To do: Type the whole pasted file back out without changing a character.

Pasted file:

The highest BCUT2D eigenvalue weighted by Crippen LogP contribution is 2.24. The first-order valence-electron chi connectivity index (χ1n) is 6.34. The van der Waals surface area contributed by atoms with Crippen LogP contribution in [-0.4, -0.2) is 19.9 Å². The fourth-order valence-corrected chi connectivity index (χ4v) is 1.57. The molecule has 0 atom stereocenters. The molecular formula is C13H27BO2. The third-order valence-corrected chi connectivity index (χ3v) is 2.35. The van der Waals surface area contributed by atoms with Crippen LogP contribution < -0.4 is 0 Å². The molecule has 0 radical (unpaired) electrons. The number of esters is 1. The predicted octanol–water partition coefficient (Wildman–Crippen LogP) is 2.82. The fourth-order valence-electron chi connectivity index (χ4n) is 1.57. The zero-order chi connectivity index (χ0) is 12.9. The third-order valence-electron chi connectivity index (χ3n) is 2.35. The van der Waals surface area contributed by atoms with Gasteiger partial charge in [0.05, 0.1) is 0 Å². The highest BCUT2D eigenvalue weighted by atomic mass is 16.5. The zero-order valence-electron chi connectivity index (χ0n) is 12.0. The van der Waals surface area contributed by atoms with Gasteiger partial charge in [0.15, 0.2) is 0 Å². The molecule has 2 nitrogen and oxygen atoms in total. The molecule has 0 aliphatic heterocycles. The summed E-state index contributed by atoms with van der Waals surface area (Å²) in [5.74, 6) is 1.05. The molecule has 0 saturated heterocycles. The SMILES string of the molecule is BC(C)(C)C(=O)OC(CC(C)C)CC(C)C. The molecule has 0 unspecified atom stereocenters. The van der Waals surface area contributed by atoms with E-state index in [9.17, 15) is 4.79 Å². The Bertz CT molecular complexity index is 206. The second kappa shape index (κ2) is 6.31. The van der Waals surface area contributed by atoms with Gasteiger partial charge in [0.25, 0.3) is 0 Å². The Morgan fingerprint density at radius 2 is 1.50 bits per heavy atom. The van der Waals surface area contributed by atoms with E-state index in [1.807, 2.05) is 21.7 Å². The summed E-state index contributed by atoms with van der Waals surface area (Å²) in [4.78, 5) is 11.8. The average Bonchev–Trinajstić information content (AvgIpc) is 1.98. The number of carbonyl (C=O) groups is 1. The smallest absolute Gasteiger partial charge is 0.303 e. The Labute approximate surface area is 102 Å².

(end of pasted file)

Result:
The highest BCUT2D eigenvalue weighted by Crippen LogP contribution is 2.24. The first-order valence-electron chi connectivity index (χ1n) is 6.34. The van der Waals surface area contributed by atoms with Crippen LogP contribution in [-0.4, -0.2) is 19.9 Å². The fourth-order valence-corrected chi connectivity index (χ4v) is 1.57. The molecule has 0 atom stereocenters. The molecular formula is C13H27BO2. The third-order valence-corrected chi connectivity index (χ3v) is 2.35. The van der Waals surface area contributed by atoms with Crippen LogP contribution < -0.4 is 0 Å². The molecule has 0 radical (unpaired) electrons. The number of esters is 1. The predicted octanol–water partition coefficient (Wildman–Crippen LogP) is 2.82. The fourth-order valence-electron chi connectivity index (χ4n) is 1.57. The zero-order chi connectivity index (χ0) is 12.9. The third-order valence-electron chi connectivity index (χ3n) is 2.35. The van der Waals surface area contributed by atoms with Gasteiger partial charge in [0.05, 0.1) is 0 Å². The highest BCUT2D eigenvalue weighted by atomic mass is 16.5. The zero-order valence-electron chi connectivity index (χ0n) is 12.0. The van der Waals surface area contributed by atoms with Gasteiger partial charge in [0.15, 0.2) is 0 Å². The molecule has 2 nitrogen and oxygen atoms in total. The molecule has 0 aliphatic heterocycles. The summed E-state index contributed by atoms with van der Waals surface area (Å²) in [5.74, 6) is 1.05. The molecule has 0 saturated heterocycles. The SMILES string of the molecule is BC(C)(C)C(=O)OC(CC(C)C)CC(C)C. The molecule has 0 unspecified atom stereocenters. The van der Waals surface area contributed by atoms with E-state index in [9.17, 15) is 4.79 Å². The Bertz CT molecular complexity index is 206. The second kappa shape index (κ2) is 6.31. The van der Waals surface area contributed by atoms with Gasteiger partial charge in [0.25, 0.3) is 0 Å². The Morgan fingerprint density at radius 2 is 1.50 bits per heavy atom. The van der Waals surface area contributed by atoms with E-state index in [1.807, 2.05) is 21.7 Å². The summed E-state index contributed by atoms with van der Waals surface area (Å²) in [4.78, 5) is 11.8. The average Bonchev–Trinajstić information content (AvgIpc) is 1.98. The number of carbonyl (C=O) groups is 1. The smallest absolute Gasteiger partial charge is 0.303 e. The Labute approximate surface area is 102 Å².